What’s the holdup with EMV cards?
A headline on The Atlantic website asks, “Why Is the U.S. Determined to Have the Least-Secure Credit Cards in the World?”
The article points out that while EMV (Europay, MasterCard, Visa) technology (AKA chip-and-pin) has proven superior to the magnetic stripe system used in the U.S. when it comes to reducing credit card fraud, there remain a host of obstacles to its full-fledged adoption here.
The author of the article, Josephine Wolff, writes that one action that is particularly perplexing is the decision by some to eschew the use of chip-and-pin for less secure chip-and-signature cards. In fact, Ms. Wolff offers this as the answer to the question raised in the article’s title.
Last summer and into early fall, as discussed on RetailWire, retailers and financial institutions were engaged in finger pointing over the Oct. 1 launch of EMV cards. Retailers said banks and credit card companies weren’t ready to hit the ground running, while banks maintained the same of merchants.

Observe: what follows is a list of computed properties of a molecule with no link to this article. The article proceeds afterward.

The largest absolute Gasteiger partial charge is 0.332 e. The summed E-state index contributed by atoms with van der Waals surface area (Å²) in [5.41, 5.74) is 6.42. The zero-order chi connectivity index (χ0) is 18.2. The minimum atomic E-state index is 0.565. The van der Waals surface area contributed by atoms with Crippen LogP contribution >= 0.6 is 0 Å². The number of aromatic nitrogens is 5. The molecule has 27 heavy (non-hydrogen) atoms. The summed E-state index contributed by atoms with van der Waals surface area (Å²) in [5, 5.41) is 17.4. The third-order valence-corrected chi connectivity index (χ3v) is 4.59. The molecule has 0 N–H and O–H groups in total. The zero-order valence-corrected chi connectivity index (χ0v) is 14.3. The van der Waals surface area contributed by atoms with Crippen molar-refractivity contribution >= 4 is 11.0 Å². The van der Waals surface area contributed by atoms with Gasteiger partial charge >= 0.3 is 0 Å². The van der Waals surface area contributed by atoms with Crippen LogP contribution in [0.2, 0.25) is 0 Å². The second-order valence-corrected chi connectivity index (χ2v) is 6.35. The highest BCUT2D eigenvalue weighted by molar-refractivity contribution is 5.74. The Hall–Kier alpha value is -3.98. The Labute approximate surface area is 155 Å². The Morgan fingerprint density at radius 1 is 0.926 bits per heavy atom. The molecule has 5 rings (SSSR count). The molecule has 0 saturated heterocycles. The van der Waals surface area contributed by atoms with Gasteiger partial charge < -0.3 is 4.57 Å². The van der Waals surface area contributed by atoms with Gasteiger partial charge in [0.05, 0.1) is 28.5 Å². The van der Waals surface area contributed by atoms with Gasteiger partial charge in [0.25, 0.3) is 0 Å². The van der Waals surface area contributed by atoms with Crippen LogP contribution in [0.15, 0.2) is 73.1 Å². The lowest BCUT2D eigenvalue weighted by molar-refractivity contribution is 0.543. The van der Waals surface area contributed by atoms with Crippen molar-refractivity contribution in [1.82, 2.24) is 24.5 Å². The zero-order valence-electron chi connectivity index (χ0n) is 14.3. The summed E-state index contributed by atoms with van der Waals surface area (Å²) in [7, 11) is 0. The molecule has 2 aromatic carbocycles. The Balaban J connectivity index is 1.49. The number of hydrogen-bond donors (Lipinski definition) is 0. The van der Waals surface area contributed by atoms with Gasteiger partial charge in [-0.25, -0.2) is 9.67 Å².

Personal experience tells me that a number of chains locally came online past the deadline date. Others with point-of-sale terminals for EMV cards continue to have customers swipe instead of using the PIN function.
- Why Is the U.S. Determined to Have the Least-Secure Credit Cards in the World? – The Atlantic
- Are retailers ready for the EMV deadline? – RetailWire
DISCUSSION QUESTIONS: Do you agree with The Atlantic article’s contention that the U.S. has the least secure credit card system? What is your assessment of adoption of EMV technology within retail companies?